The United States District Court for the District of New Jersey recently dismissed a securities class action complaint as a sanction for conduct by the lead plaintiff and class counsel. Guy Del Giudice v. S.A.C. Capital Management, LLC, et al., 06-cv-1413 (February 19, 2009).

The complaint in the case alleged that the defendants spread false information about Canadian pharmaceutical company Biovail. According to the amended complaint, filed in January 2007, the hedge fund defendants, who had short positions in Biovail, disseminated false information about Biovail's financial condition, accounting practices and business prospects. Plaintiff alleged that hedge fund defendants ghost wrote analyst reports, which were then published by the securities analyst defendants in order to drive down the share price of Biovail.

Defendants filed a motion for sanctions arguing that plaintiff's counsel had signed the amended complaint in the suit without performing any inquiry into the factual allegations therein. According to defendants, the attorney who had filed the original complaint had done nothing more than file a complaint provided to him by Biovail's counsel without investigating the factual basis for the complaint. Furthermore, the defendants alleged that plaintiff's amended complaint contained information that was the subject of a protective order in another matter as to which fact plaintiff's counsel had been notified. According to the defendants memorandum in support of their motion for sanctions, plaintiff conceded that 128 of the 143 fact-based paragraphs in the amended complaint were derived, in some manner, from the "tainted" information.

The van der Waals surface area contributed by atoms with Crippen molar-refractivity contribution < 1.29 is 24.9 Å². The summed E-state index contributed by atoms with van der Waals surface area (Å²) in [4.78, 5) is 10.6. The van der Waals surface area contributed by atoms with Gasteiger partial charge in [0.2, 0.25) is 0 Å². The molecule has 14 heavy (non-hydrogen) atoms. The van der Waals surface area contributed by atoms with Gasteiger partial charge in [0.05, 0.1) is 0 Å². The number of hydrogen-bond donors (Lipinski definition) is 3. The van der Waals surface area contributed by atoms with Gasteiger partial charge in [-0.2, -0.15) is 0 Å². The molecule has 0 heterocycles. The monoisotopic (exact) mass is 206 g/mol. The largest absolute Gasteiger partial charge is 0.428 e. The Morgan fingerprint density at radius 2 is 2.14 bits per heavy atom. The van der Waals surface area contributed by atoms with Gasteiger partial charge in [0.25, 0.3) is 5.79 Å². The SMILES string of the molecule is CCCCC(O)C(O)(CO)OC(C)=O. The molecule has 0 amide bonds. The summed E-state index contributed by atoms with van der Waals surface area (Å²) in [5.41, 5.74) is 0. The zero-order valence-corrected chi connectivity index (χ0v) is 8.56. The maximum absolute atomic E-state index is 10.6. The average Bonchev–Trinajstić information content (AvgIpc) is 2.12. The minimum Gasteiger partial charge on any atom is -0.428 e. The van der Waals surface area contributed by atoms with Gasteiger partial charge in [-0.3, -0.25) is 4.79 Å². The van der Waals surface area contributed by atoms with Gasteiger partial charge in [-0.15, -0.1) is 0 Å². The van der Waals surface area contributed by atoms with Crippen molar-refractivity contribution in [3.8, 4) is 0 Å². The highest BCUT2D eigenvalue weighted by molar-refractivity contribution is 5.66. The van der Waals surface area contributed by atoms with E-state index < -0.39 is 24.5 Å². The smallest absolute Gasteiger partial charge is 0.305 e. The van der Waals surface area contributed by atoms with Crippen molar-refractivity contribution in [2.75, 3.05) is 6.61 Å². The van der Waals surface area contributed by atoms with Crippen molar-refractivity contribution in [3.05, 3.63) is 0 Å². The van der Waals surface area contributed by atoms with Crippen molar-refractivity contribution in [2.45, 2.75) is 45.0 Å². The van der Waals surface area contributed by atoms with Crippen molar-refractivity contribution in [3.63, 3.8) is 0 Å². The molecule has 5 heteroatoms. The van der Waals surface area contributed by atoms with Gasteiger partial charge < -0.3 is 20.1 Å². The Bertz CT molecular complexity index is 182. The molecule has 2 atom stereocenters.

The Court noted in its opinion that an attorney may not rely solely upon an inquiry conducted by another attorney to discharge his or her obligations under Rule 11. The Court found that plaintiff counsel's misconduct went beyond simply lack of reasonable investigation, however, when they filed an amended complaint despite knowing that it contained information obtained from "tainted" materials. The Court held that "any sanction short of dismissing the Amended Complaint without prejudice would reward [plaintiff counsel's] misconduct." Furthermore, the Court held that the lead plaintiff was also "liable for the same lack of adequate pre-filing investigation and prosecution of claims he knows are based on a deliberate violation of [a] protective order." Accordingly, the Court dismissed the amended complaint without prejudice and without leave to amend, meaning that a new suit may be brought concerning the alleged securities fraud. This new suit, however, would not benefit from the tolling of the statute of limitations by the prior suit and also may not be based on any information obtained from "tainted" materials.

For a copy of the decision, please click here.